ST. LOUIS — When Anthony Rizzo looks across the diamond this weekend from the Cubs’ dugout at Cardinals first baseman Paul Goldschmidt, he sees one of the big reasons the Cards have been in the playoffs the last two years and why they’re in first place today.
“He’s the total package,” Rizzo said.
Whether Rizzo sees in Goldschmidt the $130 million contract comparison to himself that others have made, he’s not saying.
But even Goldschmidt is aware of the comp as he and the Cardinals face Rizzo and the Cubs in the teams’ first meeting of what might be Rizzo’s final season of a storied Cubs career — though Goldschmidt downplays his own assessment.
“Just out here trying to play and win the game tonight,” Goldschmidt said a few hours before lining a double to left in the sixth that drove in the tying run Friday before the Cubs routed the Cardinals with an eight-run eighth for a 12-3 victory to open a three-game series.
Rizzo reached base four times in the win, including a two-run double in the big inning.
“Obviously, I think very highly of him. He’s a great player,” Goldschmidt said. “He’s done it for a very long time. A guy I love to watch play, compete against, try to learn from and have a ton of respect for. … Just an overall great player.”
Mutual admiration societies aside, the proximity this weekend of Rizzo and Goldschmidt is just the latest reminder of extensions the Cubs haven’t gotten done, a championship core that might be dismantled en masse by free agency this year because of that, and a Cubs-Cards rivalry that over the next two months might dictate some of the timing.
Rizzo, the first foundational player in the core the Cubs built for the contending window that opened in 2015, might yet be the most tell-tale member of the walk-year trio of Cubs All-Stars to watch to determine the Cubs’ intentions for their next window.
Whether they intend for the timeline to start anytime soon.
Whether they intend to draw from the team culture they’ve bragged about for years as they lock pieces in place for the next few years.
Whether ownership plans to use its big-revenue resources to let the front office try to compete next year — or whether it’ll shrink in fear of a possible labor shutdown and refuse to commit much of anything.
Some of that speculation was answered with the Cubs’ extension offer to Rizzo before the season began that sources said totaled closer to half the $130 million Goldschmidt got in a five-year extension two years ago from the Cardinals at a similar age, service-time level and career performance arc as Rizzo now.
The offer, which was believed to be for four years, clearly insulted Rizzo, who told media on the eve of the opener that he’d cut off talks and didn’t want to re-engage this season.
Whether that’s the final word when it comes to the man who gloved the final out for the Cubs’ historic 2016 championship, the Cubs may have missed their best shot at securing the continued services of a lineup linchpin with three All-Star appearances, two top-five MVP finishes, a higher career OPS (.855) than Atlanta’s Freddie Freeman (.832) and more Gold Gloves (four) than Goldschmidt (three).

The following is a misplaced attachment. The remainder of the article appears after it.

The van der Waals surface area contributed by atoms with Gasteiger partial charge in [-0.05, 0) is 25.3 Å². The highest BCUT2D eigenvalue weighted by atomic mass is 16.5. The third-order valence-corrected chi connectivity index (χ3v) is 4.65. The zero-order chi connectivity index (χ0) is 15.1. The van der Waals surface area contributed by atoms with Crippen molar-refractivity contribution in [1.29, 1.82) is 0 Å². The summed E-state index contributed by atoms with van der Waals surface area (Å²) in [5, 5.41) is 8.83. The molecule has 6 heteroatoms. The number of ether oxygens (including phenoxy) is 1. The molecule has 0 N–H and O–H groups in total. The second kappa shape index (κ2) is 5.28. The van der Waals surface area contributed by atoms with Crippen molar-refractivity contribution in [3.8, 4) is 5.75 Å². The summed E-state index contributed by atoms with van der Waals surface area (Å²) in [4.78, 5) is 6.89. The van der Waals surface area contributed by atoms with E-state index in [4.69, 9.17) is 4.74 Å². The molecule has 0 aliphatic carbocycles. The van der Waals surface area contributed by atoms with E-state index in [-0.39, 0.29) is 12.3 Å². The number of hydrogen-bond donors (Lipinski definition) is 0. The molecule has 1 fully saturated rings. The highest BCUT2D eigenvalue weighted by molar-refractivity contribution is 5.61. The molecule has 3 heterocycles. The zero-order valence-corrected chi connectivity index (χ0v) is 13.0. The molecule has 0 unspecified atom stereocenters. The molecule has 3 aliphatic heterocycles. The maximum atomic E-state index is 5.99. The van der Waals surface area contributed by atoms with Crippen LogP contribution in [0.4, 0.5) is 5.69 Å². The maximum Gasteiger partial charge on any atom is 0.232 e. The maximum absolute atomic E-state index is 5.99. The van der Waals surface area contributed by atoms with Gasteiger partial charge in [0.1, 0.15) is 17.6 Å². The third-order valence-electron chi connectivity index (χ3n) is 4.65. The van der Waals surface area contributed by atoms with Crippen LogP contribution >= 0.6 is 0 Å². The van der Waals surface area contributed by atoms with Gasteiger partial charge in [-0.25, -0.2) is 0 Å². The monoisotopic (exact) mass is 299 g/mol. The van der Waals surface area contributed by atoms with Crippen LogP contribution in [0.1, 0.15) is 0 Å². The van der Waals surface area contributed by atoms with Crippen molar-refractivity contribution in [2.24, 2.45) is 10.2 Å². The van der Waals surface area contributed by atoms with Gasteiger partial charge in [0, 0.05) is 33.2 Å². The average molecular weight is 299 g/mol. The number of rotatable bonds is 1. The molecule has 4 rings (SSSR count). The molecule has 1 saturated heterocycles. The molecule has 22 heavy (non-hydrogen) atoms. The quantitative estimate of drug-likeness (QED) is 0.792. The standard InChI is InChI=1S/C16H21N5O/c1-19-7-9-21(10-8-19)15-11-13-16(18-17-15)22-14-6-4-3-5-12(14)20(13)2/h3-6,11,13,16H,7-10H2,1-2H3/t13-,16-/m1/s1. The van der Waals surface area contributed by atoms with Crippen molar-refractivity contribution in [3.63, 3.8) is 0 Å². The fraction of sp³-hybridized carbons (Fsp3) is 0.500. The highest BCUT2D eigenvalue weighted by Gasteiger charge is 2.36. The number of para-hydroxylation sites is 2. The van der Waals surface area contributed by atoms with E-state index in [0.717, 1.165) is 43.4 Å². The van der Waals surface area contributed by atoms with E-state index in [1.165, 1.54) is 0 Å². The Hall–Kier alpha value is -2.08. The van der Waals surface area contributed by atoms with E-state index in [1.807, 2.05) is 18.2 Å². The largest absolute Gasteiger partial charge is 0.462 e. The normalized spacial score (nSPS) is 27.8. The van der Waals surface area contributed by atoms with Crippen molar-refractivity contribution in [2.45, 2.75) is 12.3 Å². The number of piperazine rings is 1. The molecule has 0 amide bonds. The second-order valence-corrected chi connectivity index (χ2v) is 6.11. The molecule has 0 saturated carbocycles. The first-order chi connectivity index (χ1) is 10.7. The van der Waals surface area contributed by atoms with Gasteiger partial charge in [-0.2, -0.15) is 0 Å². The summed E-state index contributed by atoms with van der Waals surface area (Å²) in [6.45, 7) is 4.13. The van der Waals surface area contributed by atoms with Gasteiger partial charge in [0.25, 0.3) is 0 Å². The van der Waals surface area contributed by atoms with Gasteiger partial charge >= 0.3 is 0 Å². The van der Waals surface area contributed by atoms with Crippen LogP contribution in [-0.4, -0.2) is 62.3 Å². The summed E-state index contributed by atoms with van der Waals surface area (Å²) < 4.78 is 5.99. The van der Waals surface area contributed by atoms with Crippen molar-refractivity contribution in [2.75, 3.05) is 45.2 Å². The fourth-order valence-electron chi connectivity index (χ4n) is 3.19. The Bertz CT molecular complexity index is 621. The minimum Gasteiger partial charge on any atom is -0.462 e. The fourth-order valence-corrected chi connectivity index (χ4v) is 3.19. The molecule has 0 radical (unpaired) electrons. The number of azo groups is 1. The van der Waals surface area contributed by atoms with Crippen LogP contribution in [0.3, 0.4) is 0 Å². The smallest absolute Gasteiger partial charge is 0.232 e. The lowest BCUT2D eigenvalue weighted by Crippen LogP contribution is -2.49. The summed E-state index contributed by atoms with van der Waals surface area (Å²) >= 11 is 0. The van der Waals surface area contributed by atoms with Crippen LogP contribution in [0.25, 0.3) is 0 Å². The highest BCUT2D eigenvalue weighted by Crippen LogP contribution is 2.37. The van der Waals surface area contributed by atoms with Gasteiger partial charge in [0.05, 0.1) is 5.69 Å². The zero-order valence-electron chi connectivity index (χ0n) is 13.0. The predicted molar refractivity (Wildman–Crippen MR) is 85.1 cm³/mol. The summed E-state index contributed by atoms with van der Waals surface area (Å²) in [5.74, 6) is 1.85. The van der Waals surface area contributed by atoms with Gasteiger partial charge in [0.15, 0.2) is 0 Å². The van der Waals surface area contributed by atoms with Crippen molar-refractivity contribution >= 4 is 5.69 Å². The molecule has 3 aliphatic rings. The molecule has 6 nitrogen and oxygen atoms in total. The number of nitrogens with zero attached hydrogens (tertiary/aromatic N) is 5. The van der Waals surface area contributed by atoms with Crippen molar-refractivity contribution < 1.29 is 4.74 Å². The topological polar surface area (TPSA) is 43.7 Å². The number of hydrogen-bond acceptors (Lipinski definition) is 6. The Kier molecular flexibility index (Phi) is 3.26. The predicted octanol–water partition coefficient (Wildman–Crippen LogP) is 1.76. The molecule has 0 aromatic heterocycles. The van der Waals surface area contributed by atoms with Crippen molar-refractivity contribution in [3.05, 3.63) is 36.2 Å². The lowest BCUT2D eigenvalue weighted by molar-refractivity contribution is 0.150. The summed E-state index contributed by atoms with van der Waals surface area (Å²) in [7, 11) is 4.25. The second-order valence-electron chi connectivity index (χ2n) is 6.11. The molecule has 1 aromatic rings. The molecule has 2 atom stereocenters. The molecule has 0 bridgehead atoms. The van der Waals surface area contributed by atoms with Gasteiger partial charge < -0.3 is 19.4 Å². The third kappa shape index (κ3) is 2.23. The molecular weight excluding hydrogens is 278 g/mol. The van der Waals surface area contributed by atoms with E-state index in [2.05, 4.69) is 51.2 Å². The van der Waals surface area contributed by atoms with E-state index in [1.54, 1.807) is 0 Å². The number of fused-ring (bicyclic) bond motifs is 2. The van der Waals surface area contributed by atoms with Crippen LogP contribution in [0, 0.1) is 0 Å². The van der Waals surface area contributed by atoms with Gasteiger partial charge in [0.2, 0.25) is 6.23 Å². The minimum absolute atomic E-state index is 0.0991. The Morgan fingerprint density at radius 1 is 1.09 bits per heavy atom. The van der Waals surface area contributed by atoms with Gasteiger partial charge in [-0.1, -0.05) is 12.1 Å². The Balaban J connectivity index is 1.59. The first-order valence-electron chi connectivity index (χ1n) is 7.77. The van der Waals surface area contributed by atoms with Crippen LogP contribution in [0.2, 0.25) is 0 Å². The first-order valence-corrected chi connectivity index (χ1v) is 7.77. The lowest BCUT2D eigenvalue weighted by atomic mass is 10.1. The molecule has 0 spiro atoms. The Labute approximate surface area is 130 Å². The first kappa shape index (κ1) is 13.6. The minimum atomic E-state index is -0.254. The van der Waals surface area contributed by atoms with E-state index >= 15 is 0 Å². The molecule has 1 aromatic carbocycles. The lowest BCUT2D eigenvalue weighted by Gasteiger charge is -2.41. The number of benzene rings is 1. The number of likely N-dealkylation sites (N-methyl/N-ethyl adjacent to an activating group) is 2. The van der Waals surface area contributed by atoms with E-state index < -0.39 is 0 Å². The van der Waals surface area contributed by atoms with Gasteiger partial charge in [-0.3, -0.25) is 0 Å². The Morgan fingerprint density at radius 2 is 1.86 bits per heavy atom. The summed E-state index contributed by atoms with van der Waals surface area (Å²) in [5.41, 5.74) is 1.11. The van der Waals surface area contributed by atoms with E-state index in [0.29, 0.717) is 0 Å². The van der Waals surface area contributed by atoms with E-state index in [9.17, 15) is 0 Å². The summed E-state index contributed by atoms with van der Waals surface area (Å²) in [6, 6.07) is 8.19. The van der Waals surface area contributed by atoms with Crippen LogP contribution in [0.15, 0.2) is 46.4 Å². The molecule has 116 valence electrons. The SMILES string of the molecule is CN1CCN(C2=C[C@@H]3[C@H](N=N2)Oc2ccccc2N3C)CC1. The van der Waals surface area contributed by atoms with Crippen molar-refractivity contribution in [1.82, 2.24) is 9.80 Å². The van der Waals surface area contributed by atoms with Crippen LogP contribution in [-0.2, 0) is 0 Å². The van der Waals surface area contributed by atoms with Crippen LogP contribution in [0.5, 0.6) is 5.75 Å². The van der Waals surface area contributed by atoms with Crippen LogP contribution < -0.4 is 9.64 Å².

Those are the three contemporary first basemen often talked about in the same breath, at least in the National League, with both Rizzo and Freeman heading toward free agent winters.
“Over the years, since we’re the same age, me, Freeman and Goldschmidt have kind of always been linked together,” Rizzo said in a conversation Friday with NBC Sports Chicago. “We all have our unique traits and are very similar players to our team.
“It’s always fun watching them play and to compete against them, because of the amount of respect I feel we have for one another when we talk to each other, seeing each other play all the time, plus us being the same age, pretty much the same amount of service time, it’s always nice to hear [the comparisons].”
He stopped short of talking about the contract comparisons.
But the first baseman he outperformed in their first 2021 matchup is the closest comparison on multiple levels — not the least of which is that part about being “similar players to our team.”
Goldschmidt before the 2019 season and Nolan Arenado this past winter were acquired in blockbuster trades for a Cardinals team making bold moves to try to retake control of the NL Central from the Cubs — the Goldschmidt move coming with the subsequent extension.
A Rizzo extension likely would not require the full $130 million in today’s less certain economic climate. But some combination of five years and nine figures seems the likely sweet spot.
Goldschmidt on Friday seemed happy he got his deal done when he did — a year before the pandemic and well ahead of a potential labor storm. He did not engage in talk about current markets.
“I really try not to think about it,” he said. “Whatever happens, happens.”
If what happens for the Cubs is a three-star exodus of Rizzo, Kris Bryant and Javy Báez after this season, it might well abdicate control of the division to the Cardinals or Brewers for at least the short term — if not signal a more severe rebuild than seems necessary.
At least in one significant way, Rizzo seems to acknowledge the comp between him and Goldschmidt.
“He’s a cornerstone here,” Rizzo said. “The Cardinals have a longstanding tradition of cornerstones, anchored by Yadi [Molina] and [Adam] Wainwright, from the outside looking in.
“But you bring over Goldy, you bring in over Arenado — and they’ve brought in guys in the past — they’ve brought in some heavy hitters.”
Guys that matter for teams that win. Guys that matter to teams trying to sustain success.
“Good guys matter,” Rizzo said. “Good teammates, good players, good attitudes matter.”
As for the way the Cubs have approached the matter with their own core: Good luck with that.